By Caden Wilson
Under the guidance of Jillian Dickson, visiting assistant professor of art and design, a group of students planned and pieced together and art exhibit entitled “Reaching Across the Aisle” with the intention of starting conversation about the multiple deadly shootings in the past year. It will remain in place through the planned national student walk-out.
Seventeen yellow school chairs line the sidewalk just south of Clack. Each one displays the name and age of one of the students or faculty killed at Stoneman Douglass High School in Parkland. Closer to the library, a pair of dining room chairs display the names of Diva Davis and James Eric Davis Sr., who were shot and killed in CMU’s Campbell Hall.
Dickson contacted the campus maintenance department for assistance in locating and procuring the materials necessary for the memorial but stressed the importance of student decision-making. All major aspects of the art piece were agreed upon by the student artists, with simplicity being the key element, according to Dickson.
One of the most important elements of the exhibit is the potential for inspiring politically-minded talk as mass shootings and gun control take the stage of public interest.
“I hope that comfortable conversations among like-minded people are as prevalent as the challenging conversations,”said Dickson. “Conversations will help young adults figure out what kind of future they want, not their parents, family neighborhood, or even their friends.”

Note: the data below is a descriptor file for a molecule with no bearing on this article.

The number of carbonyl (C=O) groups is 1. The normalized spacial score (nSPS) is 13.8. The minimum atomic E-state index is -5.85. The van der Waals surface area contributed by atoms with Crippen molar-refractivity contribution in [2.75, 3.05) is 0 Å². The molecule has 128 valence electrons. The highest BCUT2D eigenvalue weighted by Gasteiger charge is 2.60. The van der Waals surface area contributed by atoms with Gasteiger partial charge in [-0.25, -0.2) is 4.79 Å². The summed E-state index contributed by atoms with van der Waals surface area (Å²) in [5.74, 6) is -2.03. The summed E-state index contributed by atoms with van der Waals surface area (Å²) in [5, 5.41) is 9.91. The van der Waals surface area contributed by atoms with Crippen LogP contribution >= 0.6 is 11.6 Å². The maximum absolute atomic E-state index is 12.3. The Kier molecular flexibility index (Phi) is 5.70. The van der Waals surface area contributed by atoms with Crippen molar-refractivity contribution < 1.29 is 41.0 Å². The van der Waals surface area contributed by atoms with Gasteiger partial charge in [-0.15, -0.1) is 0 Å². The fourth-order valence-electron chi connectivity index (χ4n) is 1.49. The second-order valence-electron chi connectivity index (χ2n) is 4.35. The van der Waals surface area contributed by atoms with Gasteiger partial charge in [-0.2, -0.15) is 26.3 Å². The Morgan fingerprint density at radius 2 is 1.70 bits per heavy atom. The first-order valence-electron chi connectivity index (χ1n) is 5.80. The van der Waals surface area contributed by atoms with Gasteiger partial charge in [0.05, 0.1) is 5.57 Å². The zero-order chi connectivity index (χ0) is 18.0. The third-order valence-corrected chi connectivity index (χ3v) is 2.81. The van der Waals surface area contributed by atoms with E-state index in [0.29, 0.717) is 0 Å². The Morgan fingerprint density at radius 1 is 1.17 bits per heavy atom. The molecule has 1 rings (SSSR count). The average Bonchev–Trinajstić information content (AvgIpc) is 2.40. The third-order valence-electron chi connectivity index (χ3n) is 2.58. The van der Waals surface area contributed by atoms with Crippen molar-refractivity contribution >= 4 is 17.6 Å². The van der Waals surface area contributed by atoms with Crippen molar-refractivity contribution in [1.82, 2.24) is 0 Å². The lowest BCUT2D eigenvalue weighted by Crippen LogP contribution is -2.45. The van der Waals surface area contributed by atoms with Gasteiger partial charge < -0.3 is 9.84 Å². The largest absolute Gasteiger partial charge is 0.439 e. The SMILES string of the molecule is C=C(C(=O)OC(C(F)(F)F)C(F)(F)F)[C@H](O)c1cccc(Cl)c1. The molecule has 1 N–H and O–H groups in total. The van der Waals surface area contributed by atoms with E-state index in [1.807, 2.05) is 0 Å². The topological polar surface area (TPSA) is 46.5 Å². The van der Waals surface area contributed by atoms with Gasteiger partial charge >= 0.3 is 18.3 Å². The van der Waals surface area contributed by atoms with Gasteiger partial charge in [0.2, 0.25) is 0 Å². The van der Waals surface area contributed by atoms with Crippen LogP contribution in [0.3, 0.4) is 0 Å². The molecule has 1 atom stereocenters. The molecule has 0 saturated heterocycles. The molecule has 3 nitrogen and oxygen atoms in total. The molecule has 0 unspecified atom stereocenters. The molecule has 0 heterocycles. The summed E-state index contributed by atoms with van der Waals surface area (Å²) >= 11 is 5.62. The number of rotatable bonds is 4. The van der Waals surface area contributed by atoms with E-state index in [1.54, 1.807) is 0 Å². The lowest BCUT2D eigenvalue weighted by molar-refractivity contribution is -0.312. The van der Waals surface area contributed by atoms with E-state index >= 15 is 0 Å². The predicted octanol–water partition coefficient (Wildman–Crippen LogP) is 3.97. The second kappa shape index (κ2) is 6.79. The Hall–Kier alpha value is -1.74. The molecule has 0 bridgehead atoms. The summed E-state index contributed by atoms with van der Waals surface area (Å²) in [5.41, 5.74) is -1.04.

It is not the intention of anyone who was a part of the project to promote a political stance. Instead, the artists hope that people who view their memorial to the shooting victims will form their own viewpoints.
“I think this is an important subject matter to college life for two reasons,” Dickson said. “Students are increasingly more aware of and interested in mental health. Mental health is a significant topic when discussing gun control. College is a time where many students participate in democracy for the first time in their lives. They are voters. They are activists.”
“I hope that people are emotionally effected by it and see the names on the chairs,” said Shaw.
“We need to humanize the people on the chairs because if we do that, people are more apt to talk and work to fix the problem.”
Although the memorial is intended for students and area residents, Shaw hopes that the combined messages from survivors of the events and activists will spark greater public interest.
Just as the title says, the artists hope that elected officials will reach across the aisle and put aside political differences to come up with a permanent solution to the problem at hand.
“I believe that young adults have the most passion and drive to make a difference.” Said Allison Henry (‘20)
“I hope people realize that it’s ok to have an opinion and it’s ok to talk about current events and your personal stance on political topics.” Said Henry.
“We need people to stop being selfish and realize that this isn’t a political debate. These are children’s lives. People are dying,” Shaw said.
“It’s insane to me that people are talking about it like it’s another law. It’s not another law; it’s a problem.
“I don’t care where you stand on the political spectrum and you don’t care enough to talk about this to change this, that you’re a selfish person. Something has to be done. The debate shouldn’t be whether or not something has to be done, it should be about what has to be done.”